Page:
Furniture fittings manufacturer Hafele has experienced a ransomware attack. Lockbit orchestrated the ransomware attack on Hafele’s Internet facing infrastructure. Lockbit and Hafele have confirmed the attack. We look at the details of this ransomware attack below.
Key points about the ransomware attack on Hafele
- Hafele suffered a ransomware attack on 2nd February 2023. The attack caused a severe impact on Hafele’s website and customer service delivery.
- The attack was carried out by the ransomware operator Lockbit. It confirmed the attack yesterday i.e. on 28th February 2023.
- Lockbit has given 14 days to Hafele to make ransom payments. It has threatened to dump the encrypted and compromised data on 15th March 2023.
- Meanwhile, business operations at Hafele continue to remain affected. Hafele has resurrected the corporate website. However, the website works with impaired functionality as we write this.
- Online customer support is unavailable to existing and new customers.
- Customer account login is unavailable and customers cannot access the ‘My account’ section of Hafele’s website.
- The full impact of the ransomware attack is unclear at this point. However, it does appear that the customer data may have been accessed by the ransomware operator because the account management facility and functionality is compromised on Hafele’s website.
- It needs to be confirmed if Hafele has been able to organize and complete a full-fledged audit of the ransomware attack and the subsequent impact on business operations.
- On a similar note, it remains to be seen if the payment data or the credit card data of customers has been compromised by Lockbit.
Hafele needs to confirm the exact impact over the next few weeks. For now, we know that the company is making efforts to restore business operations in a phased approach.
We believe that it may take a few more weeks for Hafele to resume operations on a normal scale. However, the interesting question mark revolves around the type, scope, and extent of data compromised by Lockbit.
There are also question marks about the exposure of Hafele’s US infrastructure and network in this ransomware attack.
Hafele’s statement about the ransomware attack
Hafele has posted a brief statement on its website. The last update of the cyber incident was released on 15th February. Lockbit’s confirmation came on 28th February 2023. Presumably, the company and the ransomware operator may have been engaged in negotiation. Upon the failure of negotiations, Lockbit has released a timeline to dump company data online.
The contents of the company statement are shared below:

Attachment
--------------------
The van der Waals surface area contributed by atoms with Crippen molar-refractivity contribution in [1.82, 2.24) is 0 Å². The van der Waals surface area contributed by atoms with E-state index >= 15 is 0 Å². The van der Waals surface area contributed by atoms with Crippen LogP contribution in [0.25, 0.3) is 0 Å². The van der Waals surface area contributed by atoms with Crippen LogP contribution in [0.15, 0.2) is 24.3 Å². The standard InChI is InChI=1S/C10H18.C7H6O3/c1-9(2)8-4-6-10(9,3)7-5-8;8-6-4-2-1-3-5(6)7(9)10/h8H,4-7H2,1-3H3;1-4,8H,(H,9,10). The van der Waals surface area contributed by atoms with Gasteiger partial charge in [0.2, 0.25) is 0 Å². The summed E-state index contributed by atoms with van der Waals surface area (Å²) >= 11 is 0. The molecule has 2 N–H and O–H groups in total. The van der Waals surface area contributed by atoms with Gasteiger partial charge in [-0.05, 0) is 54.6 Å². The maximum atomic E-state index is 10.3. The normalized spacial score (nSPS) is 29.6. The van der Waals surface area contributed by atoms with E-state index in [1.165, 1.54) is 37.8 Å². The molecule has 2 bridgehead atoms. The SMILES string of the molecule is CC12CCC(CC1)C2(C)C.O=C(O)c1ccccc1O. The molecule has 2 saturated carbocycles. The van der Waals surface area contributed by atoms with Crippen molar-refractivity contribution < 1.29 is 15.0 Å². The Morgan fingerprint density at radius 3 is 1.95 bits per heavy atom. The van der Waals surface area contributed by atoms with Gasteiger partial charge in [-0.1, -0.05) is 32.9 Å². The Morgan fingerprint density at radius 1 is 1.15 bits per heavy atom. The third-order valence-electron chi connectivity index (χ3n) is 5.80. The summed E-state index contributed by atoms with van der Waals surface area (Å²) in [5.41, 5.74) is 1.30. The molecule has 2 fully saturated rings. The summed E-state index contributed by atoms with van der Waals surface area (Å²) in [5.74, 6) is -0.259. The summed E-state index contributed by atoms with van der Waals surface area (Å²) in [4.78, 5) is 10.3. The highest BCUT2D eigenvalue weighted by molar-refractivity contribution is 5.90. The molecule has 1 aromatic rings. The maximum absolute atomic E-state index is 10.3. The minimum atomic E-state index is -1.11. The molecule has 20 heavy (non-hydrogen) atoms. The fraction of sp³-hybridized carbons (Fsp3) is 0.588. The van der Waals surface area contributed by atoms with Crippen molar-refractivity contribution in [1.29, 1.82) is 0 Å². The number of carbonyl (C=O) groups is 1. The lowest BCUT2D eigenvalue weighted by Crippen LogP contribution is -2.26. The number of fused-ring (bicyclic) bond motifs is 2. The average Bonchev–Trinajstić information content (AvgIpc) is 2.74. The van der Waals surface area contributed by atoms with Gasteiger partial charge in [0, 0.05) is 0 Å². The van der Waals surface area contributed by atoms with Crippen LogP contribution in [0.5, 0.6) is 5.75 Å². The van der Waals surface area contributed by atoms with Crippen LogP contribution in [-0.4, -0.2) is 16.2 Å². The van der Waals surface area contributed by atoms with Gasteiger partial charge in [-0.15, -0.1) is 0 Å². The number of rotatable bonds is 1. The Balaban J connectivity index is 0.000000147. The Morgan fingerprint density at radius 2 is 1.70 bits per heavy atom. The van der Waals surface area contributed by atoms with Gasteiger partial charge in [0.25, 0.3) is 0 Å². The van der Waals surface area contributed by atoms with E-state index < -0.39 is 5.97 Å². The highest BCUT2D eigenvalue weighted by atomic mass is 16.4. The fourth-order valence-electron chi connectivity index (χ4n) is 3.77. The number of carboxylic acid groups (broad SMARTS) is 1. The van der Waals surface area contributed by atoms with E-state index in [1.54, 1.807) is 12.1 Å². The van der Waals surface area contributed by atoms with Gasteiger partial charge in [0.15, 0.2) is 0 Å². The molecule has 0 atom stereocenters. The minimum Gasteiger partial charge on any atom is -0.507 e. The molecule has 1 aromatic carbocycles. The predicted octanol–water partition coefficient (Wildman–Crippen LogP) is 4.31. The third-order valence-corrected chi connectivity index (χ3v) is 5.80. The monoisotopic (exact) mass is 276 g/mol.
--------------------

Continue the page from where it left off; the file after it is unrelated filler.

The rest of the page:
The hafele.com website is currently being reactivated.
On the night of February 2, 2023, there was a ransomware attack on the IT systems of the Häfele Worldwide Group from an external source. The preventative shutdown of our systems is now being followed by a gradual and controlled reactivation.
>>>Further information (Stand 15.02.2023)
Currently, you can access all item information again through our website. Additional website functionality will be reactivated gradually as the Häfele systems are restored to normal operations.
Please note that hafele.com cannot currently support the following functions
- Logging in to your Häfele account to place orders
- Logging in to access the My Account area (e.g. order tracking, quotations, etc.)
- Contacting our Customer Service or Technical teams to determine order status, ask advice, etc. (Note: If you have a Häfele Sales representative, they can be reached on their mobile phone to further assist you.)
Hafele is one of the biggest companies that manufacture furniture fittings and architectural hardware. It was established in 1923 and has grown consistently over the past 90 years. Häfele employs more than 6,000 employees and has 37 subsidiaries, as well as many additional dealerships throughout the world.
The current ransomware attack seems to have been largely limited to Hafele’s US website – https://www.hafele.com/us/en/
About Lockbit 3.0
Lockbit 3.0 is a ransomware operator. It operates from Russia and is known to have deep tech capabilities in exploiting existing vulnerabilities to access corporate networks and websites.
Lockbit 3.0 is known to cause severe disruption to the business operations of corporations all over the world. It orchestrates ransomware attacks on digital infrastructure. In most cases, the ransomware operator seeks a ransom to decrypt the data.
Some of the recent famous attacks include the ransomware attack by Lockbit on Britain’s Royal Mail services.
Other security incidents or cyber attacks that we have tracked:
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Rajesh Dhawan is a technology professional who loves to blog about smart wearables, Cloud computing and Microsoft technologies. He loves to break complex problems into manageable chunks of meaningful information.